once i solve that one is the derivative of the other
but here its much harder to guess the formulla
http://i47.tinypic.com/ixt74i.jpg
what is the general method?
once i solve that one is the derivative of the other
but here its much harder to guess the formulla
http://i47.tinypic.com/ixt74i.jpg
what is the general method?
It is suffice to prove the following statement:
$\displaystyle \lim_{n\to \infty} \int_{0}^{\pi} f(x)\sin{nx}=0 \text { and }\lim_{n\to \infty} \int_{0}^{\pi} f(x)\cos{nx}=0$
These conclusion follows immediately from the Fourier series in $\displaystyle L^{2}\text{ space}$.
To prove the first statement : Extend the domain of f to $\displaystyle [-\pi ,\pi]$ such that f is odd function.
To prove the second statement : Extend the domain of f to $\displaystyle [-\pi ,\pi]$ such that f is even function.
The inner product is defined as:
$\displaystyle < f , g >=\int_{-\pi}^{\pi} f *g dx $
in both case.
http://i47.tinypic.com/ixt74i.jpg
a little change
"which defines the minimal"
i need to find alpha beta and gama
so this expression will be minimal
i know how to solve such stuff
usually
i have a vector and a subspace to make a projection of the vector
so i make an orthogonal basis and then i make a projection of that vector
into my space
and then the difference between that vector and the original vector is the minimal
but in order to do all that i need the
inner product formula which defines this norm.
usually i figured out the formula by guessing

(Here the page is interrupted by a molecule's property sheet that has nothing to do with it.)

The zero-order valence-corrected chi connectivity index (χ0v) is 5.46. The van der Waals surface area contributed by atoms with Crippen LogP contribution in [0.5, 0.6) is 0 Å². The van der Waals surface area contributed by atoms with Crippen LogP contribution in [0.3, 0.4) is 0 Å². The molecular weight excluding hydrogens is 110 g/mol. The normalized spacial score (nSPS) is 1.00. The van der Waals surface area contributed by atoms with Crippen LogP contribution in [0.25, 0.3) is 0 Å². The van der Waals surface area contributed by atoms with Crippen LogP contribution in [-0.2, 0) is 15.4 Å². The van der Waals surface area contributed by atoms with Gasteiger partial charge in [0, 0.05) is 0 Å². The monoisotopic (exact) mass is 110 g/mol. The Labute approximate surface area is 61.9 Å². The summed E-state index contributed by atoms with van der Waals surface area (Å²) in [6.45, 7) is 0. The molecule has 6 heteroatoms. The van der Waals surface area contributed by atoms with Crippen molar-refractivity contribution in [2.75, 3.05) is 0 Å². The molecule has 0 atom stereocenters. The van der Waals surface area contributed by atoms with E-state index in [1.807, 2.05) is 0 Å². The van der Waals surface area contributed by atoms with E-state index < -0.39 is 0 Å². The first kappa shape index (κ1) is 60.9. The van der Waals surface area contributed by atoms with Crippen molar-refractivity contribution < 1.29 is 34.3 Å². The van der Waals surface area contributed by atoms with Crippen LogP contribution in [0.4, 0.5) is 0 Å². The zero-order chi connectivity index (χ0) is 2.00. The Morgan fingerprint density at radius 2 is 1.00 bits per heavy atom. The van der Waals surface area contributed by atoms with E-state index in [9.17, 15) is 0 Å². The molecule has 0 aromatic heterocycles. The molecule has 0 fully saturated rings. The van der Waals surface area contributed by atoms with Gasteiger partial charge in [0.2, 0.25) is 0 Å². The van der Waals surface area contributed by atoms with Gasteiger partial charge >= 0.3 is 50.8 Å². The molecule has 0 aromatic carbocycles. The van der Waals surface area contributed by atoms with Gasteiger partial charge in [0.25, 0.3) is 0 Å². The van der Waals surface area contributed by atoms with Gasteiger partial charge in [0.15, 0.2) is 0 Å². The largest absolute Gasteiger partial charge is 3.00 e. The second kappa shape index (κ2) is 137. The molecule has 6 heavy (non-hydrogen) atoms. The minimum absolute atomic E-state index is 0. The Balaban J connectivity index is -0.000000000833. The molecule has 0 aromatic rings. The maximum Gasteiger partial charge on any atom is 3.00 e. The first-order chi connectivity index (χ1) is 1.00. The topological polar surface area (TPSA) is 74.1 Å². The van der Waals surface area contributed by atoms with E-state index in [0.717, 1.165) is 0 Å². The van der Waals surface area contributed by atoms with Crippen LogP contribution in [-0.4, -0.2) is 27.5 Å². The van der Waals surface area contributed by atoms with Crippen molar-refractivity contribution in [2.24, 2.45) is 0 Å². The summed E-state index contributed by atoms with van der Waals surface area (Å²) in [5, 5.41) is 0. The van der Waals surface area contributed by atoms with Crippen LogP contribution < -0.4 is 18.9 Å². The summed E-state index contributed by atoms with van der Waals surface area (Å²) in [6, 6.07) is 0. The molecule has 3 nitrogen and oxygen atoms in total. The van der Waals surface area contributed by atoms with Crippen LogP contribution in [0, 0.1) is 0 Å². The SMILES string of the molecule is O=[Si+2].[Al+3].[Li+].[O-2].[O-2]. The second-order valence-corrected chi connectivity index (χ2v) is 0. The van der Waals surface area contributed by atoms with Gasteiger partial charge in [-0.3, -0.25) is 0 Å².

but here i cant guess
so i am asking if there is a general method
?
Since $\displaystyle \mathbb{C}$ and $\displaystyle L^{2}$ are both complex Hilbert Space,
Then $\displaystyle \mathbb{C}\times L^{2}$ is also Hilbert Space under the inner product defined by:
$\displaystyle < (r,f(x)) , (s,g(x)) >= r*\overline{s}+\int_{0}^{1}f(x)\overline{g(x)}dx$
The norm is induced from the inner product.
The minimal problem is equivalent to find the distance between point $\displaystyle (1,3x^2)$ and The closed subspace spanned by $\displaystyle (1,1)$ and $\displaystyle (1,2x)$ and $\displaystyle (1,0)$.
Indeed, Since $\displaystyle \alpha$ is a free variable, you can eliminate the $\displaystyle |1-(\alpha+\beta+\gamma)|^{2}$ part, it doesn't affect the final minimal value (but it has something to do with minimal point).
Here $\displaystyle \mathbb{C}\times L^2$ is the cartesian product of $\displaystyle \mathbb{C}$ (the complex number field) and $\displaystyle L^2$, and r , s are any complex numers, f(x) and g(x) are any elements of $\displaystyle L^2$.
Do you know what is Cartesian Product?